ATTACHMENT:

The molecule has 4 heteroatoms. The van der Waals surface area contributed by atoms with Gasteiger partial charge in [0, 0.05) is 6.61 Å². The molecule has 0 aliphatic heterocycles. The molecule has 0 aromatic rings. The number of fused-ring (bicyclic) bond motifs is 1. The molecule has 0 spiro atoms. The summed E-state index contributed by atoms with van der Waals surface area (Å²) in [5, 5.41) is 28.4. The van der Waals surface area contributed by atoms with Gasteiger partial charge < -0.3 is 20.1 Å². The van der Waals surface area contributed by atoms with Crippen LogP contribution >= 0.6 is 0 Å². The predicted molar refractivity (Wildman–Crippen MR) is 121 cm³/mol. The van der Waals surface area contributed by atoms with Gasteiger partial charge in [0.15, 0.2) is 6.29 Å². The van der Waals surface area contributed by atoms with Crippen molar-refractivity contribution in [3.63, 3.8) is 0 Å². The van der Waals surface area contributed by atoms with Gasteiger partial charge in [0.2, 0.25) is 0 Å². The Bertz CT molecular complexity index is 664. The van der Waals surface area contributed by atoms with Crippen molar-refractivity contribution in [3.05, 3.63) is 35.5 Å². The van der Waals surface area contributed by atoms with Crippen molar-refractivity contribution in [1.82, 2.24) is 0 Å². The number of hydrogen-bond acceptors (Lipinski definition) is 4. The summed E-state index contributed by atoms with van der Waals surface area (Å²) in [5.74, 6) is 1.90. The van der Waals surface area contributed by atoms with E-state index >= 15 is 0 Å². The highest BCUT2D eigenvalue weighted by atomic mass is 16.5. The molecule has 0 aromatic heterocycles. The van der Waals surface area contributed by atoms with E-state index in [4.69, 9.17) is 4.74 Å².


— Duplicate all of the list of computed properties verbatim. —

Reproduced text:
The molecule has 4 heteroatoms. The van der Waals surface area contributed by atoms with Gasteiger partial charge in [0, 0.05) is 6.61 Å². The molecule has 0 aliphatic heterocycles. The molecule has 0 aromatic rings. The number of fused-ring (bicyclic) bond motifs is 1. The molecule has 0 spiro atoms. The summed E-state index contributed by atoms with van der Waals surface area (Å²) in [5, 5.41) is 28.4. The van der Waals surface area contributed by atoms with Gasteiger partial charge < -0.3 is 20.1 Å². The van der Waals surface area contributed by atoms with Crippen LogP contribution >= 0.6 is 0 Å². The predicted molar refractivity (Wildman–Crippen MR) is 121 cm³/mol. The van der Waals surface area contributed by atoms with Gasteiger partial charge in [0.15, 0.2) is 6.29 Å². The van der Waals surface area contributed by atoms with Crippen molar-refractivity contribution in [3.63, 3.8) is 0 Å². The van der Waals surface area contributed by atoms with Gasteiger partial charge in [0.2, 0.25) is 0 Å². The Bertz CT molecular complexity index is 664. The van der Waals surface area contributed by atoms with Crippen molar-refractivity contribution in [3.05, 3.63) is 35.5 Å². The van der Waals surface area contributed by atoms with Crippen molar-refractivity contribution in [1.82, 2.24) is 0 Å². The number of hydrogen-bond acceptors (Lipinski definition) is 4. The summed E-state index contributed by atoms with van der Waals surface area (Å²) in [5.74, 6) is 1.90. The van der Waals surface area contributed by atoms with E-state index >= 15 is 0 Å². The highest BCUT2D eigenvalue weighted by atomic mass is 16.5. The molecule has 0 aromatic heterocycles. The van der Waals surface area contributed by atoms with E-state index in [4.69, 9.17) is 4.74 Å².